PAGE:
In lecture Monday we argued that no comparison-based search method can
use fewer comparisons than does binary search in the worst case. We
used an **adversary argument**, showing that given any search
procedure that uses fewer comparisons, we can construct a case in
which it gives the wrong answer. (See the "dishonest guessing game"
on the practice third midterm,
Question 7.)

In this discussion we will apply the same argument to comparison-based sorting algorithms. Given a list of n distince elements, there are n! possible linear orders in which they might be arranged. If we have sorted the list correctly, we must have determined that one of those orders is the right one, and ruled out the other n! - 1. The only tool we have to rule out orders is to compare one element against another.

For example, consider a list with the three elements a, b, and c. They might be originally in any of six possible orders: abc, acb, bac, bca, cab, or cba. If we find out that a comes before c, we know that the order must be abc, acb, or bac. If we then find out that b comes before c, we know that it is either abc or bac. Testing a against b tells us which order it was. In this case we needed to do all three possible comparisons, but sometimes we can find out the order without doing all of them. (For example, if we first first that a is before b and then that b is before c, we know that the order is abc without needing to test a agaisnt c.)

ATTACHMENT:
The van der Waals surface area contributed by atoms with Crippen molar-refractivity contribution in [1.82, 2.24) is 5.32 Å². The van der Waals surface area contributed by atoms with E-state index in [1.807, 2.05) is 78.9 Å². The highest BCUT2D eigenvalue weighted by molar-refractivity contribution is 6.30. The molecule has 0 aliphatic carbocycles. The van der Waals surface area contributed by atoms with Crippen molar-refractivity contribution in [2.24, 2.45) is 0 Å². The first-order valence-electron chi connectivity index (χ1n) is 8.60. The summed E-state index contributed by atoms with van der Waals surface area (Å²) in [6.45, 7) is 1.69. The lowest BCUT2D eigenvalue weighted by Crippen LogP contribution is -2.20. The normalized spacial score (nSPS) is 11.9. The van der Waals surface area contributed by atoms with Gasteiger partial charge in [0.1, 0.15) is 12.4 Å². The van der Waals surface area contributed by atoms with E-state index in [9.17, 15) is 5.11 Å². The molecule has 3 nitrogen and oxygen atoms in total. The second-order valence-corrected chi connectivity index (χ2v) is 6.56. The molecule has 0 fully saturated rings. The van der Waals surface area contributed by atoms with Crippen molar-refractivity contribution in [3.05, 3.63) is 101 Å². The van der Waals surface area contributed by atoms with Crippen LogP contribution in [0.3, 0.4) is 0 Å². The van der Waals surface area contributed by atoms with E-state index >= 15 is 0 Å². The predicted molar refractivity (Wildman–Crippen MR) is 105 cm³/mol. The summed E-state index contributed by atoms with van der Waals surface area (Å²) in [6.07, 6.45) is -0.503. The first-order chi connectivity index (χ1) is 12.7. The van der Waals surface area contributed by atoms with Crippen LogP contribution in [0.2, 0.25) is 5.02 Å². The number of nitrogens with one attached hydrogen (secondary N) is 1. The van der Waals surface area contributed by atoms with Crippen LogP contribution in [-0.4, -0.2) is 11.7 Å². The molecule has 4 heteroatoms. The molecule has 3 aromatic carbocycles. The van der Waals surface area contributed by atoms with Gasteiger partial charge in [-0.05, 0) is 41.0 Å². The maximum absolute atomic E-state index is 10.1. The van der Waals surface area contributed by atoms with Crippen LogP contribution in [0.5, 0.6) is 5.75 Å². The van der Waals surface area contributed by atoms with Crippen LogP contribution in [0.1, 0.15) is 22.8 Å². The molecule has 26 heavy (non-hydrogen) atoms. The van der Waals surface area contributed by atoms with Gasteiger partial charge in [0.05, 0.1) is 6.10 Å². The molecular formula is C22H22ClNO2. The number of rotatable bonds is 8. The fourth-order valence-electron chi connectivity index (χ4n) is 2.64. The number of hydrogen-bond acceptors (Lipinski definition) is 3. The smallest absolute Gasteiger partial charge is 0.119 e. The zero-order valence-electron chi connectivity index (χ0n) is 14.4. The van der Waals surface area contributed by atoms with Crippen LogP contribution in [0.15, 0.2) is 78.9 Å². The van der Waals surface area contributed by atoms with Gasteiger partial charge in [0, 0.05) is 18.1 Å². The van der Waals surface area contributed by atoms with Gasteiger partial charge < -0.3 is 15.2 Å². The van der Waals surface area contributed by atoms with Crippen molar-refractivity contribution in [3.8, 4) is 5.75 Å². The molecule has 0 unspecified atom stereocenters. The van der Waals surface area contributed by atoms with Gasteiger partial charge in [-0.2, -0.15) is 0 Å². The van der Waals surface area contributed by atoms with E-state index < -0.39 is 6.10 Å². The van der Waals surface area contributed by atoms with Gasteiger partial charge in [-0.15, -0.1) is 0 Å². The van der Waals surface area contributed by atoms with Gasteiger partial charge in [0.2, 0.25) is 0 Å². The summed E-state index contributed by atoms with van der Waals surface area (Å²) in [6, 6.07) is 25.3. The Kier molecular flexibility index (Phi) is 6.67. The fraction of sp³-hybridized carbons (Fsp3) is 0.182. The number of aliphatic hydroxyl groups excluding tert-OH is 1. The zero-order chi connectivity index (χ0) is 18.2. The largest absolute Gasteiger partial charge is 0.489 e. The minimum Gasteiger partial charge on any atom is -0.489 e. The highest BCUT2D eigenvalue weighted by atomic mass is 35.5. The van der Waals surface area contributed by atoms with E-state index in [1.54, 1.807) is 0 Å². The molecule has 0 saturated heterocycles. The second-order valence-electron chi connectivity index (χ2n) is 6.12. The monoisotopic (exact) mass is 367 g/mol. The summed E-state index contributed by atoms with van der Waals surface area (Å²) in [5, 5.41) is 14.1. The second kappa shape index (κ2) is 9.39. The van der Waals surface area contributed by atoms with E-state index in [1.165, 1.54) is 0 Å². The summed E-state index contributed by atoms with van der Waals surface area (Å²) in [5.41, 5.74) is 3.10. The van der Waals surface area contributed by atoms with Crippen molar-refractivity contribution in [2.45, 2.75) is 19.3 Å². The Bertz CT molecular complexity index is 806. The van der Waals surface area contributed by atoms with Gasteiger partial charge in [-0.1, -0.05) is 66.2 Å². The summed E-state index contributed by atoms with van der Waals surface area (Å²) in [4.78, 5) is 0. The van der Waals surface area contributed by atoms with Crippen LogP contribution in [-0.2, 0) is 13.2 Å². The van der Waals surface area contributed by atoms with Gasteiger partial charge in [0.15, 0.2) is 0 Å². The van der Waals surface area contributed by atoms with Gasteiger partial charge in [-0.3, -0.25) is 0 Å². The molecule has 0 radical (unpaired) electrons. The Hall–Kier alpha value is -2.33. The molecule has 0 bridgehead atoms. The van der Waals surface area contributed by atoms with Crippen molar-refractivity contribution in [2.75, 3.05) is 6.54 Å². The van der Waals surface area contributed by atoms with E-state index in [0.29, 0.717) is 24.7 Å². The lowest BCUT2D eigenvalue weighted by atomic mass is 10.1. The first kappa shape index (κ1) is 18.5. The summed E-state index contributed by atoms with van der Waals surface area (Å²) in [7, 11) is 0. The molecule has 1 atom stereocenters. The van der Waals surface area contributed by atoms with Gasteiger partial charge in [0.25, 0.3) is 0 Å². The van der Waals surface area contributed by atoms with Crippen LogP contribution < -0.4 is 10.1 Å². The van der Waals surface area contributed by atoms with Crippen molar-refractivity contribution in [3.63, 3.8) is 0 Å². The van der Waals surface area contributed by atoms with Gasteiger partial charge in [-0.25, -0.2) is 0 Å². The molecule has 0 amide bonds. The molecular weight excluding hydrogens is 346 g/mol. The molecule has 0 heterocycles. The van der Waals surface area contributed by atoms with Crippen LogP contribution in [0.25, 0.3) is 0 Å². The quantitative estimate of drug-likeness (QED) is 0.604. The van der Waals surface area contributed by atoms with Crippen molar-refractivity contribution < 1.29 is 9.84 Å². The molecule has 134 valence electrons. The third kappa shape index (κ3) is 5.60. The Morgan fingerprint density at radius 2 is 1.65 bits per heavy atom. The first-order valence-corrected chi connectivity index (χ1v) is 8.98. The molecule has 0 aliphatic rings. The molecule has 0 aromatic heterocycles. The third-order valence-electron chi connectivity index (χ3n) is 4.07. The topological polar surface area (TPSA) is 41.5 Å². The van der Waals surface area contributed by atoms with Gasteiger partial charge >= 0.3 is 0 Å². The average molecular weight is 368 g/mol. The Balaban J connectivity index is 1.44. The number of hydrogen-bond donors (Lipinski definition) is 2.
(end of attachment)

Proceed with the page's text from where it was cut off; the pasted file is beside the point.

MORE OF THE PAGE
If we ask k possible yes-or-no questions, there are 2^{k}
possible outcomes -- we divide the n! orders into 2^{k}
categories. If our sorting algorithm is correct in every case, each
of the orders is in its own category, so n! must be less than or equal
to 2^{k}. The number k, therefore, must be at least
log_{2}(n!), which is O(n log n) by an argument we won't do today.

**Question 1:** List the 4! = 24 possible orders of four
elements a, b, c, and d. As you will hear over and over in CMPSCI
240, to know that you have listed a set correctly for counting you
need to verify two things -- that every element is listed and that no
element is listed twice.

**Question 2:**
Describe (in English) how you could list all the possible orders of n
+ 1 elements, if you had a list of all the possible orders of n
elements. Given this idea, describe (in English) a recursive
algorithm to list the orders of n elements, for any n. What is the
base case of this recursion?

**Question 3:**
Draw a binary tree where the internal nodes are comparisons of two
elements from the set {a, b, c}, each internal node has two children
for the two possible outcomes of the comparison, and the leaves are
the 3! = 6 orderings of the three elements.

**Question 4:**
Repeat Question 3 for four elements. Your tree should have depth as
small as possible while still having a leaf for each of the 4! = 24
possible orders. You may be able to descrie parts of the tree using
symmetry rather than drawing out every node.

Last modified 27 November 2011